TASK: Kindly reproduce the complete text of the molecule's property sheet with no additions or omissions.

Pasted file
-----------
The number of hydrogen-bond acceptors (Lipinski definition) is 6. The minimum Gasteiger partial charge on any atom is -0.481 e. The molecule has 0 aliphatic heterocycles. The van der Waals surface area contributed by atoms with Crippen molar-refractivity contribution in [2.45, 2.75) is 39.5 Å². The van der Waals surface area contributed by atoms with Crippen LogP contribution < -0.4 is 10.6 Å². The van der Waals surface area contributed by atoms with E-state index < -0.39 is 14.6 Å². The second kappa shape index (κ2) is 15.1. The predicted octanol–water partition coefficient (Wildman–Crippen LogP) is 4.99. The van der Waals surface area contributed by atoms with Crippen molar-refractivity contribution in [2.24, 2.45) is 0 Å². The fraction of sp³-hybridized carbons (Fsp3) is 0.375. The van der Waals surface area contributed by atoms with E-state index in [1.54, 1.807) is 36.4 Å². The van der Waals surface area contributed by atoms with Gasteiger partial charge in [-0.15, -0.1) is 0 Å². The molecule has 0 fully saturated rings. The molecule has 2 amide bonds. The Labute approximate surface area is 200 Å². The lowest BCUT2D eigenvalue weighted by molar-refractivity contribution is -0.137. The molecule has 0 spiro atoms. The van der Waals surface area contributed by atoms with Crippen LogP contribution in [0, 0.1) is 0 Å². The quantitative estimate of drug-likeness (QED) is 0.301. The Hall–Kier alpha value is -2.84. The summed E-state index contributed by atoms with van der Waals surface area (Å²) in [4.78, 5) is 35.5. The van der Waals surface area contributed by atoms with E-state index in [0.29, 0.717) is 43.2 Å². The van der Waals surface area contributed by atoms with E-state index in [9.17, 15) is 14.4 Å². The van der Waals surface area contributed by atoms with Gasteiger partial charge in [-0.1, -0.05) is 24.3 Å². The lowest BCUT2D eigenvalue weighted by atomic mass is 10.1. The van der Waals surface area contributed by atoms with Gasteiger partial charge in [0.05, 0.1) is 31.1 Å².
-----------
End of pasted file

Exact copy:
The number of hydrogen-bond acceptors (Lipinski definition) is 6. The minimum Gasteiger partial charge on any atom is -0.481 e. The molecule has 0 aliphatic heterocycles. The van der Waals surface area contributed by atoms with Crippen molar-refractivity contribution in [2.45, 2.75) is 39.5 Å². The van der Waals surface area contributed by atoms with Crippen LogP contribution < -0.4 is 10.6 Å². The van der Waals surface area contributed by atoms with E-state index < -0.39 is 14.6 Å². The second kappa shape index (κ2) is 15.1. The predicted octanol–water partition coefficient (Wildman–Crippen LogP) is 4.99. The van der Waals surface area contributed by atoms with Crippen molar-refractivity contribution in [2.24, 2.45) is 0 Å². The fraction of sp³-hybridized carbons (Fsp3) is 0.375. The van der Waals surface area contributed by atoms with E-state index in [1.54, 1.807) is 36.4 Å². The van der Waals surface area contributed by atoms with Gasteiger partial charge in [-0.15, -0.1) is 0 Å². The molecule has 0 fully saturated rings. The molecule has 2 amide bonds. The Labute approximate surface area is 200 Å². The lowest BCUT2D eigenvalue weighted by molar-refractivity contribution is -0.137. The molecule has 0 spiro atoms. The van der Waals surface area contributed by atoms with Crippen LogP contribution in [0, 0.1) is 0 Å². The quantitative estimate of drug-likeness (QED) is 0.301. The Hall–Kier alpha value is -2.84. The summed E-state index contributed by atoms with van der Waals surface area (Å²) in [4.78, 5) is 35.5. The van der Waals surface area contributed by atoms with E-state index in [0.29, 0.717) is 43.2 Å². The van der Waals surface area contributed by atoms with E-state index in [9.17, 15) is 14.4 Å². The van der Waals surface area contributed by atoms with Gasteiger partial charge in [-0.1, -0.05) is 24.3 Å². The lowest BCUT2D eigenvalue weighted by atomic mass is 10.1. The van der Waals surface area contributed by atoms with Gasteiger partial charge in [0.05, 0.1) is 31.1 Å².